A personality disorder is a type of mental disorder in which you have a rigid and unhealthy pattern of thinking, functioning and behaving. A person with a personality disorder has trouble perceiving and relating to situations and to people. This causes significant problems and limitations in relationships, social encounters, work and school.
In some cases, you may not realize that you have a personality disorder because your way of thinking and behaving seems natural to you. And you may blame others for the challenges you face.
Personality disorders usually begin in the teenage years or early adulthood. There are many types of personality disorders. Some types may become less obvious throughout middle age.
Types of personality disorders are grouped into three clusters, based on similar characteristics and symptoms. Many people with one personality disorder also have signs and symptoms of at least one additional personality disorder.
Cluster A personality disorders are characterized by odd, eccentric thinking or behavior. They include paranoid personality disorder, schizoid personality disorder and schizotypal personality disorder. It's not necessary to exhibit all the signs and symptoms listed for a disorder to be diagnosed.
Cluster B personality disorders are characterized by dramatic, overly emotional or unpredictable thinking or behavior. They include antisocial personality disorder, borderline personality disorder, histrionic personality disorder and narcissistic personality disorder. It's not necessary to exhibit all the signs and symptoms listed for a disorder to be diagnosed.
Cluster C personality disorders are characterized by anxious, fearful thinking or behavior. They include avoidant personality disorder, dependent personality disorder and obsessive-compulsive personality disorder. It's not necessary to exhibit all the signs and symptoms listed for a disorder to be diagnosed.
Obsessive-compulsive personality disorder isn't the same as obsessive-compulsive disorder, a type of anxiety disorder.
If you have any signs or symptoms of a personality disorder, see your doctor, mental health provider or other health care professional. Untreated, personality disorders can cause significant problems in your life that may get worse without treatment.
Personality is the combination of thoughts, emotions and behaviors that makes you unique. It's the way you view, understand and relate to the outside world, as well as how you see yourself. Personality forms during childhood, shaped through an interaction of two factors:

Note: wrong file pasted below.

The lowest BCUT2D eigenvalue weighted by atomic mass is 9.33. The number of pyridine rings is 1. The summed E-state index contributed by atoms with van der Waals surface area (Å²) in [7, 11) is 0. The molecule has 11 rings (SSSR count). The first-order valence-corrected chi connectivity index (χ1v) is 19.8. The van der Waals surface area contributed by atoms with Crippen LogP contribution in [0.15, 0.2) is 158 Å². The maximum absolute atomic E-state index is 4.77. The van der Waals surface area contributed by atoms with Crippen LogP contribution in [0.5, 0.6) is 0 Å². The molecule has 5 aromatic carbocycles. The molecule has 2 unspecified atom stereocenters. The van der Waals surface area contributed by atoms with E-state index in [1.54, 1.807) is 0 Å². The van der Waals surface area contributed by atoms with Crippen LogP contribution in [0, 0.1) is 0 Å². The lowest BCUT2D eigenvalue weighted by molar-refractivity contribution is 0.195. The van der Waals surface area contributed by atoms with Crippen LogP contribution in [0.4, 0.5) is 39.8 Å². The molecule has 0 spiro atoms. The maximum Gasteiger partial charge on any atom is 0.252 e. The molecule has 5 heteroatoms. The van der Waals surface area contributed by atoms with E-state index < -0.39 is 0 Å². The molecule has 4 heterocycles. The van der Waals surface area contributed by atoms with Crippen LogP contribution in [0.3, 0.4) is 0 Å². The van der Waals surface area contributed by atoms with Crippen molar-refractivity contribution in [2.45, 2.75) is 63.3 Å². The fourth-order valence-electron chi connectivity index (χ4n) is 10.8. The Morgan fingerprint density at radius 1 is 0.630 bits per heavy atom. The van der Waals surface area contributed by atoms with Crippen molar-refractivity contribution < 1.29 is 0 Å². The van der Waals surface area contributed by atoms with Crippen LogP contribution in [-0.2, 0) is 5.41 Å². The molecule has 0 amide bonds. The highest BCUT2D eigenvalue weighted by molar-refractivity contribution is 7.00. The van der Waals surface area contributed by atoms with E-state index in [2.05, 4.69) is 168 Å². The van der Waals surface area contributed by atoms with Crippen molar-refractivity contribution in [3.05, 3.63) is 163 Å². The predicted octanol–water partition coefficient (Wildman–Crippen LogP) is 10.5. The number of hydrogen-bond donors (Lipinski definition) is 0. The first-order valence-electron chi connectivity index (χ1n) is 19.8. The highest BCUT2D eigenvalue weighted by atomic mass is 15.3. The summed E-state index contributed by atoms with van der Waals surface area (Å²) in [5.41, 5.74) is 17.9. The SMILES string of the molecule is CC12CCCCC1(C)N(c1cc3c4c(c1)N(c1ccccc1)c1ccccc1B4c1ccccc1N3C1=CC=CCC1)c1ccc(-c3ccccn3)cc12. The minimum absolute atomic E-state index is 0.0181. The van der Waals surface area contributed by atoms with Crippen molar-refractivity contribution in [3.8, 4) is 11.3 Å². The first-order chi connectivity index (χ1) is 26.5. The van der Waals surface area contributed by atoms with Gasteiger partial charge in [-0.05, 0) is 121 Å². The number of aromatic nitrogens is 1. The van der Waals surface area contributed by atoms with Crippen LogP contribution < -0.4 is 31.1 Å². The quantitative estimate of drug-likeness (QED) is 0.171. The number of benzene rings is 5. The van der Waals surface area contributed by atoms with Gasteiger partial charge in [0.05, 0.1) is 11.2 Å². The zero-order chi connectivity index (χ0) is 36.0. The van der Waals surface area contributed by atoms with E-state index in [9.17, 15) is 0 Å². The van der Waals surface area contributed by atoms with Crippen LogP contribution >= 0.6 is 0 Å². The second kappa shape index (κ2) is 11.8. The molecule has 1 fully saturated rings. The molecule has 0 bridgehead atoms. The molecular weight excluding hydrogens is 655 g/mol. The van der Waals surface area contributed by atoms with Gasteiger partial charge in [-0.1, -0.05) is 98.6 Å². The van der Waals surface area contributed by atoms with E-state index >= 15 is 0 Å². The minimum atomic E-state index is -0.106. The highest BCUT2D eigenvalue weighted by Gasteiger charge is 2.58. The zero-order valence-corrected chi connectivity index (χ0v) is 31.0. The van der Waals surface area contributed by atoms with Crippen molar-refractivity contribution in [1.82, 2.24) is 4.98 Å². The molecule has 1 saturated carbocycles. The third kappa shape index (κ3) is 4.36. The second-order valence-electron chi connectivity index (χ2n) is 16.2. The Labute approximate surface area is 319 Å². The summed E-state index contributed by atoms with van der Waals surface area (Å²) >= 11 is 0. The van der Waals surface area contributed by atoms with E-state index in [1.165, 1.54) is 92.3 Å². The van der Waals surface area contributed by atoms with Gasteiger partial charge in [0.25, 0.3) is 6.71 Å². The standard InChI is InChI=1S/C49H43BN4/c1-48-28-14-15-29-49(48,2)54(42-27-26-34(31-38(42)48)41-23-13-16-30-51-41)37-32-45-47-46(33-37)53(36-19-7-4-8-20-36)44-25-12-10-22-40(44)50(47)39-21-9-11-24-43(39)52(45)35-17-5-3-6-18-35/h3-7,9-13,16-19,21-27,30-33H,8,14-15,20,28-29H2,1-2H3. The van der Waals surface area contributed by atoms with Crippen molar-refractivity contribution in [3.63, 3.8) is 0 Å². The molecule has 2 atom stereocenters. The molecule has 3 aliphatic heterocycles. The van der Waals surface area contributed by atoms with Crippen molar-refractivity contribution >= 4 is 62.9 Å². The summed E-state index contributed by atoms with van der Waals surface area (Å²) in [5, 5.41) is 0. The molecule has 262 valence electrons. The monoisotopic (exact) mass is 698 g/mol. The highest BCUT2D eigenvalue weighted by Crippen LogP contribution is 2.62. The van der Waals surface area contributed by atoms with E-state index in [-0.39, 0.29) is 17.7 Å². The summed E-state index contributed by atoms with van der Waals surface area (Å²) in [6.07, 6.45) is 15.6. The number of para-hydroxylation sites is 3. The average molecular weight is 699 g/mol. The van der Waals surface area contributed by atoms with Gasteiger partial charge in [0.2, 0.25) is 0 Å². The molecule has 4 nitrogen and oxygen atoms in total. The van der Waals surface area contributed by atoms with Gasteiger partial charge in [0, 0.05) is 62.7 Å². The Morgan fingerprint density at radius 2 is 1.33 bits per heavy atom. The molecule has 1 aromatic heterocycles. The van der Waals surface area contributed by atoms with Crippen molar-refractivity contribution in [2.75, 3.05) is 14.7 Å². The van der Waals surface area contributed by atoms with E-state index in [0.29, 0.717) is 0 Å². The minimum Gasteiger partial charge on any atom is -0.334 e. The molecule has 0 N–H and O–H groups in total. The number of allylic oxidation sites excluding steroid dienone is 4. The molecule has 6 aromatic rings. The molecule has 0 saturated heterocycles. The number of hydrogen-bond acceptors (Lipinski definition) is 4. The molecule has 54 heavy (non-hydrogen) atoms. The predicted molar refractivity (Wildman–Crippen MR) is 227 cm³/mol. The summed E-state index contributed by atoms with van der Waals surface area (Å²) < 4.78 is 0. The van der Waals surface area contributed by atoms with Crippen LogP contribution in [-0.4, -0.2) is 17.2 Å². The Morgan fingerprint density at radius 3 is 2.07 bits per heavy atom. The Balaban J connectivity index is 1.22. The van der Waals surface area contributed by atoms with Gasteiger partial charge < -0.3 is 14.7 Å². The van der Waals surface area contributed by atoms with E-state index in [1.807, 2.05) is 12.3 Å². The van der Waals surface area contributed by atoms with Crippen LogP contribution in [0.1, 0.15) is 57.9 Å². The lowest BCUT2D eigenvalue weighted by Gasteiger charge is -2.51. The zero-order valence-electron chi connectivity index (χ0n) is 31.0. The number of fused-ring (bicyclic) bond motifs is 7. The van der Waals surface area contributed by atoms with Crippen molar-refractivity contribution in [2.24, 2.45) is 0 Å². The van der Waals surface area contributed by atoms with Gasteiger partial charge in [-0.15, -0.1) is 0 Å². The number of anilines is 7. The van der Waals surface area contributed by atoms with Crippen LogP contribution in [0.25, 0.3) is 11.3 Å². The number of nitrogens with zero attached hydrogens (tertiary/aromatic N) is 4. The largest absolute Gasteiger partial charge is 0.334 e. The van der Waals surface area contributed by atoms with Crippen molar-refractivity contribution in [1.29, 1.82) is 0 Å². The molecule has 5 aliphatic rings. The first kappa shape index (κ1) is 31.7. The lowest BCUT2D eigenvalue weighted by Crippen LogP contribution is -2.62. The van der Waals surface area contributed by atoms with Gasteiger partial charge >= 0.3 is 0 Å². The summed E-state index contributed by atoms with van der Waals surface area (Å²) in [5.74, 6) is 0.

Personality disorders are thought to be caused by a combination of these genetic and environmental influences. Your genes may make you vulnerable to developing a personality disorder, and a life situation may trigger the actual development.
If your doctor suspects you have a personality disorder, exams and tests may include:
Sometimes it can be difficult to determine the type of personality disorder, as some personality disorders share similar symptoms. But it's worth the time and effort to get an accurate diagnosis so that you get appropriate treatment.
The symptoms and clinical features for each personality disorder are detailed in the Diagnostic and Statistical Manual of Mental Disorders (DSM), published by the American Psychiatric Association. This book is used by mental health providers to diagnose mental disorders and by insurance companies to reimburse for treatment.
To be diagnosed with a particular personality disorder, you must meet DSM criteria. Each personality disorder has its own set of diagnostic criteria. However, generally the diagnosis of a personality disorder includes long-term marked deviation from cultural expectations that leads to significant distress or impairment in at least two of these areas:
Personality disorders can significantly disrupt the lives of both the affected person and those who care about that person. Personality disorders may cause problems with relationships, work or school, and can lead to social isolation or alcohol or substance abuse.
Along with your professional treatment plan, consider these lifestyle and self-care strategies:
Having a personality disorder makes it hard to engage in behavior and activities that may help you feel better. Ask your doctor or therapist how to improve your coping skills and get the support you need.
If you have a loved one with a personality disorder, work with his or her mental health provider to find out how you can most effectively offer support and encouragement.
You may also benefit from talking with a mental health provider about any distress you experience. A mental health provider can also help you develop boundaries and self-care strategies so that you're able to enjoy and succeed in your own life.
Although the precise cause of personality disorders isn't known, certain factors seem to increase the risk of developing or triggering personality disorders, including:
Personality disorders usually begin in the teen years or early adulthood.